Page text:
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Good day, I have a wave function in the coordinate representation $\Psi(x)$. The Fourier transform I am interested in is: $$ \int e^{-i a x} \Psi(x) \Psi^{\star}(x-b) dx,$$ where $a$, $b$ are some real, positive constants. I wonder if I can say something about the sign of this integral whithout concretization of the wave function?

The Bochner's theorem states that the Fourier transform is positive if it is taken from the positive semi-definite function. However I dont see a way to proof that $\Psi(x) \Psi^{\star}(x-b)$ is a positive semidefinite.

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  • $\begingroup$ Is $|Psi(x)$ just a scalar function and is the integral $\int dx$ just over the real axis? Or is it a more complicated integral over a group, as in the general description of Bochner's theorem: en.wikipedia.org/wiki/Bochner%27s_theorem ? $\endgroup$ Apr 16 at 9:56
  • $\begingroup$ Yes, its simple integration over the real axes. I thought that the Bochner theorem can be used not only for the probability measure integrals. $\endgroup$
    – Kim
    Apr 16 at 11:09
  • $\begingroup$ This isn't directly related to quantum computing. It might make more sense to ask on physics SE. $\endgroup$
    – forky40
    Apr 16 at 15:08

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If we assume that $\Psi(x)$ is just a scalar function and the integral $\int dx$ is over the real axis, then the result can be any complex number. And if we consider more complicated cases, as in the description of Bochner's theorem that you mention (see Wikipedia,) then this will in general not be different.

For the simplest case, take a very simple (normalized) wave function: $\Psi(x) = \pi^{-1/4}\,e^{-x^2/2}$. The integral in question then gives us: $$\begin{align} & \int_{-\infty}^{\infty} \frac{dx}{\sqrt{\pi}} \, e^{-iax} \, e^{-x^2/2} \, e^{-(x-b)^2/2} = \int_{-\infty}^{\infty} \frac{dx}{\sqrt{\pi}} \, e^{-x^2+(b-ia)x-b^2/2} \\ & = \int_{-\infty}^{\infty} \frac{dx}{\sqrt{\pi}} \, e^{-(x-(b-ia)/2)^2 -(a^2+b^2+2iab)/4} \\ & \quad = \int_{-\infty}^{\infty} \frac{dy}{\sqrt{\pi}} \, e^{-y^2 -(a^2+b^2+2iab)/4} = \frac{\pi^{-1/2}}{e^{(a^2+b^2)/4}}\ e^{-i a b/2}, \end{align}$$ where in the second line we just complete the square for $x$ and subsequently use the fact that a change in integration variable $x\rightarrow x-(b-ia)/2$ does not change the result for the integral from $-\infty$ to $\infty$. So this gives us a positive real number times a phase factor $e^{-i a b/2}$, which by choice of $a$ and/or $b$ can be given any desired phase so you can't say anything about the sign, the expression is in general not positive or negative.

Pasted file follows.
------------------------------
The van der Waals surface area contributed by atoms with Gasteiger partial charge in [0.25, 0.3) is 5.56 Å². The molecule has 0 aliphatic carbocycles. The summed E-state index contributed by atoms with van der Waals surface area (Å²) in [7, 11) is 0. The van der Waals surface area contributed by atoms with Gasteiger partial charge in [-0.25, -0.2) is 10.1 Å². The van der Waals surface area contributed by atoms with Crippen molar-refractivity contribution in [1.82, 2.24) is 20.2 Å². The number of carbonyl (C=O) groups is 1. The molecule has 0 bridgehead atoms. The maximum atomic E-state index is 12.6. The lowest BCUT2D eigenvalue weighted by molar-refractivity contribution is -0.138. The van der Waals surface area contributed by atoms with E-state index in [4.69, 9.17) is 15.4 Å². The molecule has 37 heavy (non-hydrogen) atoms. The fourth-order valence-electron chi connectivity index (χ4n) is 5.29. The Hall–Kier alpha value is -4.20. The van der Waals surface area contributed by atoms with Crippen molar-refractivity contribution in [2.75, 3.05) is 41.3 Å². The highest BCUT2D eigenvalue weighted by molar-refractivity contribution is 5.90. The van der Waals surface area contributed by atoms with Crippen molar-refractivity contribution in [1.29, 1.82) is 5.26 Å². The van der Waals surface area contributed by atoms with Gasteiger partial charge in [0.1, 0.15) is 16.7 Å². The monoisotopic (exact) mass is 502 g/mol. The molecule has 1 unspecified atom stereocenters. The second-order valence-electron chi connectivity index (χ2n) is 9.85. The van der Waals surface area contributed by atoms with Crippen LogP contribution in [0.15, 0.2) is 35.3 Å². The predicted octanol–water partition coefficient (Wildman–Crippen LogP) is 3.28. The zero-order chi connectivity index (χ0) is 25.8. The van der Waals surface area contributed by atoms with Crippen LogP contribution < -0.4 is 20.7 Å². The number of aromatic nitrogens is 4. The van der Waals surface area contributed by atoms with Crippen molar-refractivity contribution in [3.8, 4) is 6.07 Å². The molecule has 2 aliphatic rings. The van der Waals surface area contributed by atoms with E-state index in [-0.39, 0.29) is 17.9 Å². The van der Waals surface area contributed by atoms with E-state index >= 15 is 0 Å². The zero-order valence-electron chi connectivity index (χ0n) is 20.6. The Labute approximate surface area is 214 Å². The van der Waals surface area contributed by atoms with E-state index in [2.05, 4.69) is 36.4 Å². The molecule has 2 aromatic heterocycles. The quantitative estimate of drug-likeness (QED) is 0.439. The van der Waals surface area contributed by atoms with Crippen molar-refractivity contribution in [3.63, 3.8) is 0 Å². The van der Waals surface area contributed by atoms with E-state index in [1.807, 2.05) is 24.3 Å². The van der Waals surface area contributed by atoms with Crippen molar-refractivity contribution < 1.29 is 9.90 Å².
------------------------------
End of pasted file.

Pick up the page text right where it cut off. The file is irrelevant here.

Still, if this phase $e^{-i a b/2}$ would be present for any wave function $\Psi$, we could still say that the "complex sign" of this expression is known in advance, independent of $\Psi$. This is, however, surely not the case, since we can always define another wave function $\chi(x) = \Psi(x-c)$ and then the result for $\chi$ would be: $$\begin{align} & \int_{-\infty}^{\infty} dx\ e^{-iax}\ \chi(x)\ \chi^*(x-b) = \int_{-\infty}^{\infty} dx\ e^{-iax}\ \Psi(x-c)\ \Psi^*(x-c-b) \\ & = \int_{-\infty}^{\infty} dy\ e^{-ia(y+c)}\ \Psi(y)\ \Psi^*(y-b) \\ & = e^{-iac}\ \int_{-\infty}^{\infty} dy\ e^{-iay}\ \Psi(y)\ \Psi^*(y-b). \end{align}$$ So by choosing $c$ we can make the result for $\chi$ differ by an arbitrary phase $e^{-iac}$ from the result for $\Psi$, without having to change $a$ or $b$. So the result cannot be predicted based on knowledge of $a$ and $b$.

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  • $\begingroup$ Thank you, I had the same impression, that nothing can be concluded. $\endgroup$
    – Kim
    Apr 17 at 7:30
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    $\begingroup$ It looks a bit like the Fourier transform of the autocorrelation (which is the spectral density, so there you would have a positive result). But that of course would have two integrals, to compute the autocorrelation and subsequently to do the Fourier transform, something like: $$ \int db\ e^{-i a b} \int dx\ \Psi(x) \Psi^{\star}(x-b)$$ which is clearly something different. $\endgroup$ Apr 17 at 7:49
  • $\begingroup$ Hm, the full rpoblem of mine is: $\frac{1}{2\pi}\int \phi(1;\mu,\nu)e^{i\mu\nu/2}e^{-i\mu x}\chi^{\star}(x)\chi(x-\nu)d\mu d\nu dx$, where $\phi(1;\mu,\nu)$ is a characteristic function of a distribution in point one. What you say is even sort of simmilar view. $\endgroup$
    – Kim
    Apr 17 at 12:51
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    $\begingroup$ Yes, but still in that case you can't split off a factor that is exactly a spectral density. And in any case the part you factored out in your original question doesn't give a specific sign. So the best path forward is still to be found... $\endgroup$ Apr 17 at 13:53

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